Weather satellite (Inventions)

The invention: A series of cloud-cover meteorological satellites that pioneered the reconnaissance of large-scale weather systems and led to vast improvements in weather forecasting.

The person behind the invention:

Harry Wexler (1911-1962), director of National Weather Bureau meteorological research

Cameras in Space

The first experimental weather satellite, Tiros 1, was launched from Cape Canaveral on April 1, 1960. Tiros’s orbit was angled to cover the area from Montreal, Canada, to Santa Cruz, Argentina, in the Western Hemisphere. Tiros completed an orbit every ninety-nine minutes and, when launched, was expected to survive at least three months in space, returning thousands of images of large-scale weather systems.
Tiros 1 was equipped with a pair of vidicon scanner television cameras, one equipped with a wide-angle lens and the other with a narrow-angle lens. Both cameras created pictures with five hundred lines per frame at a shutter speed of 1.5 milliseconds. Each television camera’s imaging data were stored on magnetic tape for downloading to ground stations when Tiros 1 was in range. The wide-angle lens provided a low-resolution view of an area covering 2,048 square kilometers. The narrow-angle lens had a resolution of half a kilometer within a viewing area of 205 square kilometers.
Tiros transmitted its data to ground stations, which displayed the data on television screens. Photographs of these displays were then made for permanent records. Tiros weather data were sent to the Naval Photographic Interpretation Center for detailed meteorological analysis. Next, the photographs were passed along to the National Weather Bureau for further study.
Tiros caused some controversy because it was able to image large areas of the communist world: the Soviet Union, Cuba, and Mongolia. The weather satellite’s imaging system was not, however, partic-
Hurricane off the coast of Florida photographed from space. (PhotoDisc)
Hurricane off the coast of Florida photographed from space. (PhotoDisc)
ularly useful as a spy satellite, and only large-scale surface features were visible in the images. Nevertheless, the National Aeronautics and Space Administration (NASA) skirted adverse international reactions by carefully scrutinizing Tiros’s images for evidence of sensitive surface features before releasing them publicly.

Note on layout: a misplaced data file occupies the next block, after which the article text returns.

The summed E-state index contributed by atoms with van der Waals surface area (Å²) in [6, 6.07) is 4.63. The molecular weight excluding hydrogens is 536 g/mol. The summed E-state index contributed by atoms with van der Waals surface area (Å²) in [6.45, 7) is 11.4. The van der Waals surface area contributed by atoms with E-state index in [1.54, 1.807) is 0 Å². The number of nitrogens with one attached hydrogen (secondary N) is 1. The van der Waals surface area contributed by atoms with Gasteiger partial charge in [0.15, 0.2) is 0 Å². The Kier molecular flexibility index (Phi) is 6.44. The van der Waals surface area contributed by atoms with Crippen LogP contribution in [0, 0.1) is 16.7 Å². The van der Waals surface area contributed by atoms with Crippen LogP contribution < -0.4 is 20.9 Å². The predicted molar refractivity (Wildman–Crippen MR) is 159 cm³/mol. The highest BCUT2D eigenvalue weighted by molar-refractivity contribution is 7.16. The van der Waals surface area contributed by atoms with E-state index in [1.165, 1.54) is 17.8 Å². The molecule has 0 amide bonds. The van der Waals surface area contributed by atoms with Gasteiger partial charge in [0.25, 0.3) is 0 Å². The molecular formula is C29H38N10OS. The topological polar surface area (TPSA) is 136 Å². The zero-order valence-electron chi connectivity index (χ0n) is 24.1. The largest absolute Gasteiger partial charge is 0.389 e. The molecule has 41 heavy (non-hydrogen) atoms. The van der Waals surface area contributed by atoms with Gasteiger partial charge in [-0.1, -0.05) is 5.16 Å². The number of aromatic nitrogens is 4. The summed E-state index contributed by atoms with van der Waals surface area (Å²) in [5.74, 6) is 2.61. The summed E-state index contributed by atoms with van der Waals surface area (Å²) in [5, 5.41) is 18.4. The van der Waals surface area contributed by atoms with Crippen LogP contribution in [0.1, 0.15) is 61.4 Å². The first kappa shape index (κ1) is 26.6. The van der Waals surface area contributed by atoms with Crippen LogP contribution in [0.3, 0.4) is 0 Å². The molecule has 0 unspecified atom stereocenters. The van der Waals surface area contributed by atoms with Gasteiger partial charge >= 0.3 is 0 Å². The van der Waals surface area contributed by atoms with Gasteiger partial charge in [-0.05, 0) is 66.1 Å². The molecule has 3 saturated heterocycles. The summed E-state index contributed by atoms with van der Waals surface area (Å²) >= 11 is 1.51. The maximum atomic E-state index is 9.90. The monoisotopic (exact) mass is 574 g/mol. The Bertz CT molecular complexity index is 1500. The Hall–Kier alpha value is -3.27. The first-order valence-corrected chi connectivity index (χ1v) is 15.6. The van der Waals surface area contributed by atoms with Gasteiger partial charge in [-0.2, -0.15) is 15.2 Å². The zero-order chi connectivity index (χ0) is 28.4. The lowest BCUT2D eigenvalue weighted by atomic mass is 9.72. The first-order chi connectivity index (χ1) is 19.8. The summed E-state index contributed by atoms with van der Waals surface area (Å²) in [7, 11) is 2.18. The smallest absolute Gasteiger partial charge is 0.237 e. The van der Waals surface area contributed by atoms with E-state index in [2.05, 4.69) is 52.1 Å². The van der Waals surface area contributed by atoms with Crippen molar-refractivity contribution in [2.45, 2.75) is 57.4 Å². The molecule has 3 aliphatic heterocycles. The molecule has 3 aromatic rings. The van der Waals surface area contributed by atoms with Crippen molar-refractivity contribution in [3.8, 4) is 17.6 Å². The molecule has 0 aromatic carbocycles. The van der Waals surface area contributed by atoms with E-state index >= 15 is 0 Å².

A Startling Discovery

Tiros 1 was not in orbit very long before it made a significant and startling discovery. It was the first satellite to document that large storms have vortex patterns that resemble whirling pinwheels. Within its lifetime, Tiros photographed more than forty northern mid-latitude storm systems, and each one had a vortex at its center. These storms were in various stages of development and were between 800 and 1,600 kilometers in diameter. The storm vortex in most of these was located inside a 560-kilometer-diameter circle around the center of the storm’s low-pressure zone. Nevertheless, Tiros’s images did not reveal at what stage in a storm’s development the vortex pattern formed.
This was typical of Tiros’s data. The satellite was truly an experiment, and, as is the case with most initial experiments, various new phenomena were uncovered but were not fully understood. The data showed clearly that weather systems could be investigated from orbit and that future weather satellites could be outfitted with sensors that would lead to better understanding of meteorology on a global scale.
Tiros 1 did suffer from a few difficulties during its lifetime in orbit. Low contrast in the television imaging system often made it difficult to distinguish between cloud cover and snow cover. The magnetic tape system for the high-resolution camera failed at an early stage. Also, Earth’s magnetic field tended to move Tiros 1 away from an advantageous Earth observation attitude. Experience with Tiros 1 led to improvements in later Tiros satellites and many other weather-related satellites.


Prior to Tiros 1, weather monitoring required networks of ground-based instrumentation centers, airborne balloons, and instrumented aircraft. Brief high-altitude rocket flights provided limited coverage of cloud systems from above. Tiros 1 was the first step in the development of the permanent monitoring of weather systems. The resulting early detection and accurate tracking of hurricanes alone have resulted in savings in both property and human life.
As a result of the Tiros 1 experiment, meteorologists were not ready to discard ground-based and airborne weather systems in favor of satellites alone. Such systems could not provide data about pressure, humidity, and temperature, for example. Tiros 1 did, however, introduce weather satellites as a necessary supplement to ground-based and airborne systems for large-scale monitoring of weather systems and storms. Satellites could provide more reliable and expansive coverage at a far lower cost than a large contingent of aircraft. Tiros 1, which was followed by nine similar spacecraft, paved the way for modern weather satellite systems.
See also Artificial satellite; Communications satellite; Cruise missile; Radio interferometer; Rocket.

Artist's depiction of a weather satellite. (PhotoDisc)
Artist’s depiction of a weather satellite. (PhotoDisc)

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